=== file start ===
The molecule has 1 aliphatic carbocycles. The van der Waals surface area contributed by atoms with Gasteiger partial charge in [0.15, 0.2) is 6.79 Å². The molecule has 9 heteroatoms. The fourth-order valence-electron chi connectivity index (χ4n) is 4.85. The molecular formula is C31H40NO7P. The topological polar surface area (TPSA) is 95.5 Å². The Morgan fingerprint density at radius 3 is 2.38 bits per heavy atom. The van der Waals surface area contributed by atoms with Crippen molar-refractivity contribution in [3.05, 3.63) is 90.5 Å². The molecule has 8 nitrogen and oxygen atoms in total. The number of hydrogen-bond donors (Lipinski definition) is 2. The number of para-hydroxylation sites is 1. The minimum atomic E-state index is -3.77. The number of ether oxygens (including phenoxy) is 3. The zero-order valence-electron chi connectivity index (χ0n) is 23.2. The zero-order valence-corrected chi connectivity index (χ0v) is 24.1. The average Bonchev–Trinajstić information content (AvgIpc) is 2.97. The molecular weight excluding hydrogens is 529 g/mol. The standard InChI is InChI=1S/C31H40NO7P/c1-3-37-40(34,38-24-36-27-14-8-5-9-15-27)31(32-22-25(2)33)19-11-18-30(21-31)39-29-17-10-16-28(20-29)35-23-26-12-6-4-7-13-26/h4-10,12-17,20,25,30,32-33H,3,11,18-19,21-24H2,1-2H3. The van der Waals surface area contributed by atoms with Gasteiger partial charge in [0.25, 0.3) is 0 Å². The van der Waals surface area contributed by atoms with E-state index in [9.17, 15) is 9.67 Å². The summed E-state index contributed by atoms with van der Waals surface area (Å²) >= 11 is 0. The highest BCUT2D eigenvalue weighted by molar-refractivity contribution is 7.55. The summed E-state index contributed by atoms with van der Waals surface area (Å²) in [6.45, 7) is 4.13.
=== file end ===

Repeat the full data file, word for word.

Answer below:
The molecule has 1 aliphatic carbocycles. The van der Waals surface area contributed by atoms with Gasteiger partial charge in [0.15, 0.2) is 6.79 Å². The molecule has 9 heteroatoms. The fourth-order valence-electron chi connectivity index (χ4n) is 4.85. The molecular formula is C31H40NO7P. The topological polar surface area (TPSA) is 95.5 Å². The Morgan fingerprint density at radius 3 is 2.38 bits per heavy atom. The van der Waals surface area contributed by atoms with Crippen molar-refractivity contribution in [3.05, 3.63) is 90.5 Å². The molecule has 8 nitrogen and oxygen atoms in total. The number of hydrogen-bond donors (Lipinski definition) is 2. The number of para-hydroxylation sites is 1. The minimum atomic E-state index is -3.77. The number of ether oxygens (including phenoxy) is 3. The zero-order valence-electron chi connectivity index (χ0n) is 23.2. The zero-order valence-corrected chi connectivity index (χ0v) is 24.1. The average Bonchev–Trinajstić information content (AvgIpc) is 2.97. The molecular weight excluding hydrogens is 529 g/mol. The standard InChI is InChI=1S/C31H40NO7P/c1-3-37-40(34,38-24-36-27-14-8-5-9-15-27)31(32-22-25(2)33)19-11-18-30(21-31)39-29-17-10-16-28(20-29)35-23-26-12-6-4-7-13-26/h4-10,12-17,20,25,30,32-33H,3,11,18-19,21-24H2,1-2H3. The van der Waals surface area contributed by atoms with Gasteiger partial charge in [0.25, 0.3) is 0 Å². The van der Waals surface area contributed by atoms with E-state index in [9.17, 15) is 9.67 Å². The summed E-state index contributed by atoms with van der Waals surface area (Å²) >= 11 is 0. The highest BCUT2D eigenvalue weighted by molar-refractivity contribution is 7.55. The summed E-state index contributed by atoms with van der Waals surface area (Å²) in [6.45, 7) is 4.13.